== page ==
3rd Place: 2013 BMW X3 xDrive28i, by Steven Bochenek

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Comparison Test: Compact Luxury Crossover SUVs reviews mercedes benz luxury cars infiniti car comparisons bmw audi acura
2013 BMW X3 xDrive28i. Click image to enlarge

Placing third for the BMW X3 is appropriate not just because of this crossover’s name. Of 31 categories judged, the only two the X3 xDrive28i won were Warranty and Ease of Front Entry (which was a three-way tie).  Does it get any more SUV middle-of-the-road than that?

And maybe the middle’s where you want to be. After all, crossovers are by definition a compromise, the modern design equivalents of ‘80s malls. How? They’re designed to be enjoyed primarily from the inside, and outward looks become an afterthought, if thought of at all. (When’s the last time you heard the phrase “as pretty as a plaza” or as “graceful as a ute”?)

The point? There’s a sameness of look that transmogrifies the utility in SUV to utilitarian. But for that signature BMW grille, the X3 tends to this sameness. Try this simple test. Tomorrow, well after you’ve read this article, return and quickly look at the introductory photo. Which vehicles leap out first? Not the X3, and that explains why it was fourth in Exterior Styling. It placed last for Exterior Accents like wheels and lights. Even those elongated headlight casings, a unique X-Line design feature, weren’t enough to impress.

Inside, at first, the comparison story doesn’t change much. It also placed last for Interior Styling and the Quality of Materials. The door handles lacked refinement. And the ubiquitous beige of this tester earned the scorn of co-reviewers for its blandness.

A recovering child of the ‘70s, I’m no champion of beige – nor of the X3’s leatherette, whose very name evokes visions of family dinners at Denny’s – but in winter, which this was, the brighter colour lightened the interior and soaked up the daylight streaming through the panorama sunroof. Mind, it also highlighted the panel gaps and mismatched colours between the various upholsteries and plastics.

(That sunroof is part of the $3,600 Premium Package that includes the aforementioned X-Line, auto-dimming mirrors, park distance control, and bi-xenon headlights.)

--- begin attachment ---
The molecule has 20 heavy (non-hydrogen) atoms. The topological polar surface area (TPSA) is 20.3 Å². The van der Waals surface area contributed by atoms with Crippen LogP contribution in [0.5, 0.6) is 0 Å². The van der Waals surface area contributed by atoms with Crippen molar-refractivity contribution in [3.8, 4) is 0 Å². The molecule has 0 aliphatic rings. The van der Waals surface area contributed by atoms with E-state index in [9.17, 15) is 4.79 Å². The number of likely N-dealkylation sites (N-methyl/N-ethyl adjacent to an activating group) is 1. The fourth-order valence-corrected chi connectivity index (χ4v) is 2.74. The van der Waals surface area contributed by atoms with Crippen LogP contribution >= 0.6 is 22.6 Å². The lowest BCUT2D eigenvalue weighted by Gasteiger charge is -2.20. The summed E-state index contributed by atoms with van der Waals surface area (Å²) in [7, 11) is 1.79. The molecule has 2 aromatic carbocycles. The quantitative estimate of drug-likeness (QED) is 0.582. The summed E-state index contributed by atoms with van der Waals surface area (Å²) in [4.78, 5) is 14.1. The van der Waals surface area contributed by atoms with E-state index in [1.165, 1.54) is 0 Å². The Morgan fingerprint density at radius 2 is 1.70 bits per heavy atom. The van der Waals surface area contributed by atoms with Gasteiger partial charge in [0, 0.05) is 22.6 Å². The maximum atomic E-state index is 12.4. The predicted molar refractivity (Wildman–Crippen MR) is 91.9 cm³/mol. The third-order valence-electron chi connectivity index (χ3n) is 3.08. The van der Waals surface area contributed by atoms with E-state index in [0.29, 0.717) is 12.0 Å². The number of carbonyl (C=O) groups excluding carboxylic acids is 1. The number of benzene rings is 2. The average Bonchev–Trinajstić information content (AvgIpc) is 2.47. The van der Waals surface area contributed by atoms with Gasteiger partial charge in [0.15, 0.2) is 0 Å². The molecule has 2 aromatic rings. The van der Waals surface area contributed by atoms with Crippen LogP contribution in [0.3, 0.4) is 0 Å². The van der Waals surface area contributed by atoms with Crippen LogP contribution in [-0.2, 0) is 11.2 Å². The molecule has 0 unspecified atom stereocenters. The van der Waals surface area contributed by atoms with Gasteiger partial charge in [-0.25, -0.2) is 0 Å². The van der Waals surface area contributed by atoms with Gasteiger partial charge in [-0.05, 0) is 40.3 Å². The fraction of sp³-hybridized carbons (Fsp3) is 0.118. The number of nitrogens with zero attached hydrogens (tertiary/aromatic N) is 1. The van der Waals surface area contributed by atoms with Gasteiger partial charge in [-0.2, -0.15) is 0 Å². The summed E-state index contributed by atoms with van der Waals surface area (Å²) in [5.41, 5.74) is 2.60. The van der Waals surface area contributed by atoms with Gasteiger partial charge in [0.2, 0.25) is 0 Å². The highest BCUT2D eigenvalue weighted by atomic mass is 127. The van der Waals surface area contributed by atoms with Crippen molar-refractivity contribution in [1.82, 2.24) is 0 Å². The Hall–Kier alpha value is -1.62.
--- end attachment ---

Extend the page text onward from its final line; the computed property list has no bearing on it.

Driving, however, the X3’s story did improve somewhat. The steering was a bit light but laser accurate.

When someone says four cylinders, you may not get excited but when they preface that with BMW TwinPower turbo, it gets your attention. It unleashes a peppy 240 ponies and 250 lb-ft of torque from 1,250 to 4,800 rpm. Hello! Suddenly we’re a beige catapult.

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2013 BMW X3 xDrive28i. Click image to enlarge

The X3 was responsive in Sport and Comfort modes, inertia-defiant in corners, and a thrilling few minutes’ drive. Its problem was that several other testers were, too. So it placed in the middle of a highly competitive group.

How competitive? Consider Braking Feel: placing last, it was just 0.34 points behind first — like Canadian racers in the Olympics. In Emotional Appeal it was close to first too, though scoring fourth.

It also placed last for Ease of Parking, but all the others had rear-view cameras. On this clear day, free of slush or mud, BMW’s radar icon graph, courtesy of the Premium Package, couldn’t compete.

While it’s a satisfying drive and appropriately placed ahead of the Infiniti EX and Acura RDX, the X3 simply couldn’t stand out against its fellow German competitors.

Pricing: 2013 BMW X3 xDrive28i
Base price (xDrive28i): $42,450
Options: Premium Package – $3,600; Technology Package – $2,200; BMW Apps Package – $300; Cargo pass-through – $200; Sirius satellite radio tuner – $450; Metallic paint – $800
Freight: $2,095
A/C Tax: $100
Price as tested: $52,195

Observed fuel consumption: 12.3 L/100 km




About Jonathan Yarkony

Jonathan Yarkony is the Senior Editor for Autos.ca, a Brampton-based automotive writer with eight years of experience evaluating cars and an AJAC member.